CNO: New Surface Ships Key to Navy Future
“We’ve got to integrate and embrace these new ships that are coming in and make them work and make them part of the scheme of the equation,” he said Wednesday at the Navy Surface Warfare Association’s Annual Symposium, Crystal City, Va.
The emerging Littoral Combat Ship program will increasingly become an integral part of the fleet, Greenert said. He explained that the LCS would be key to naval operations and that ships would be in Bahrain, the South China Sea, Singapore and other strategically vital parts of the globe.
Overall, the Navy plans to buy 52 LCS ships. The first LCS, the USS Freedom, recently finished up a 10-month maiden deployment. Other LCS vessels have been built, tested and christened while many others are under construction.
“They are going to start coming at us and we have got to accept them and move along, bring that mission package capability into the fleet,” he said.
The LCS class consists of two variants, the Freedom and Independence — designed and built by two industry teams, respectively led by Lockheed Martin and an Austal USA-led team. Contracts were awarded to Lockheed Martin and Austal USA on December 29, 2010, for the construction of up to 10 ships each.
So far, the first three LCS ships have been commissioned and the fourth, the USS Coronado, is slated for commissioning in April of this year, Naval Sea Systems Command spokesman Matthew Leonard said.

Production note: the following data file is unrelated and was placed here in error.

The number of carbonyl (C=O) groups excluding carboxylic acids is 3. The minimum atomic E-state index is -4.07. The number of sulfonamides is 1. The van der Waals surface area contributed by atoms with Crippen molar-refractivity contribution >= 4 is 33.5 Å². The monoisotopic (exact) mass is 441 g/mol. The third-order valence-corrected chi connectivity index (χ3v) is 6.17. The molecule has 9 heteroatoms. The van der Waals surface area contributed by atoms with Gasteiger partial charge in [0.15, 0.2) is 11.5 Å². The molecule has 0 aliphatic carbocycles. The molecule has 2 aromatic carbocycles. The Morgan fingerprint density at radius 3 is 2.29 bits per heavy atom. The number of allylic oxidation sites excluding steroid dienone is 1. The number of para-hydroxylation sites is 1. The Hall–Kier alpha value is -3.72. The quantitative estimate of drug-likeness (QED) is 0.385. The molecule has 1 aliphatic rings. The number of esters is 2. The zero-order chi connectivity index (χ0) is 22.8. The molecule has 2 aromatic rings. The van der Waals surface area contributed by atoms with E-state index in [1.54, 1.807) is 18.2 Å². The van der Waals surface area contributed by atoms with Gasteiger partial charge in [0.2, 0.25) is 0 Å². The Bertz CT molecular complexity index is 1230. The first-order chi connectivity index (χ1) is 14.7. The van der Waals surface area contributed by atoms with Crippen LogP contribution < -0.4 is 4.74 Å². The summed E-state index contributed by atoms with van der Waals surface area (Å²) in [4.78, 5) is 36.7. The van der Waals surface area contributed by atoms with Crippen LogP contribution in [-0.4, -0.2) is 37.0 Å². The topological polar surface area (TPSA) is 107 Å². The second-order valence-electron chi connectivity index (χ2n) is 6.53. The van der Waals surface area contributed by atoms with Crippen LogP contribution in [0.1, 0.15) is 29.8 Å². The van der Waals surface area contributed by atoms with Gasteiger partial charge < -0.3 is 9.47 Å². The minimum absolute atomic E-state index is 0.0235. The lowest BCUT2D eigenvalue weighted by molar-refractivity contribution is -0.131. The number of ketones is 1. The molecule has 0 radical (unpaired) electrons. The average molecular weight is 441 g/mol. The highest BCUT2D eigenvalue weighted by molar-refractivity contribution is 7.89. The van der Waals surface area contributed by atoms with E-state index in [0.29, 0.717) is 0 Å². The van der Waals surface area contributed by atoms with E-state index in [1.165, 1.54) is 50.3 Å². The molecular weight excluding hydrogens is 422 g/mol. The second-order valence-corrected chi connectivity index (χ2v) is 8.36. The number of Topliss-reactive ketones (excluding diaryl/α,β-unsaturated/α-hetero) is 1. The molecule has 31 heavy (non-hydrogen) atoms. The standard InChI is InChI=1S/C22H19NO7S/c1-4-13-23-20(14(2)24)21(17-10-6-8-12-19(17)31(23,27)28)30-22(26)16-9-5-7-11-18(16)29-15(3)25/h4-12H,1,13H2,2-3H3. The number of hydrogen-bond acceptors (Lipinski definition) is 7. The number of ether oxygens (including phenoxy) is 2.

LCS 5 and 6 launched in December of last year, and ships 7 through 16 are in different stages of production, Leonard added. The Navy plans to wind up delivering four LCS ships per year.
The LCS ships are configured with modular or interchangeable mission packages, groups of technologies designed to accomplish a certain set of aims such as countermine, anti-submarine and surface-warfare missions.
Greenert also praised the emerging Joint High Speed Vessel, or JHSV, program, saying it will bring important technology to the fleet. The Navy plans to acquire as many as 11 JHSVs, ships engineered for fast transportation of troops, vehicles supplies and equipment.
“They are capable of transporting 600 short tons 1,200 nautical miles at an average speed of 35 knots and can operate in austere ports and waterways, providing U.S. forces added mobility and flexibility. JHSVs also have an aviation flight deck and berthing space for up to 104 personnel and airline-style seating for up to 312,” a Navy statement said.
The fourth ship, JHSV 4 or USNS Fall River, was christened on Jan. 11, 2014. Greenert said a JHSV is leaving for a deployment to EUCOM, AFRICOM and SOUTHCOM areas of responsibility.
“We have 11 of them coming and two more of them coming this year. We’ll have four about a year from now, with three of them on deployment,” Greenert said.
Another ship in development emphasized by Greenert was the Mobile Landing Platform, or MLP.
Built by NASSCO, the Navy’s first Mobile Landing Platform recently completed contract trials and is slated for final delivery in March of this year. The MLP is a massive 80,000-ton, 785 foot-long commercial Alaska-class crude oil carrier configured to perform a range of military missions such as amphibious cargo on-load/off-load and logistics support.
“It is big. It has volume and persistence. Imagine what we could have done with this in Operation Damayan,” he added.
The mobile landing platform is able to accommodate MV-22 Osprey helicopters and maybe be able to accept F-35B Joint Strike Fighter landings, Greenert explained.
The Navy plans four new sea-basing ships to include two Mobile Landing Platforms, or MLPs and two modified MLPs, configured into what the Navy calls Afloat Forward Staging Bases, or AFSB.
“This thing is designed to support land operations, airborne operations, and special forces operations,” Greenert said.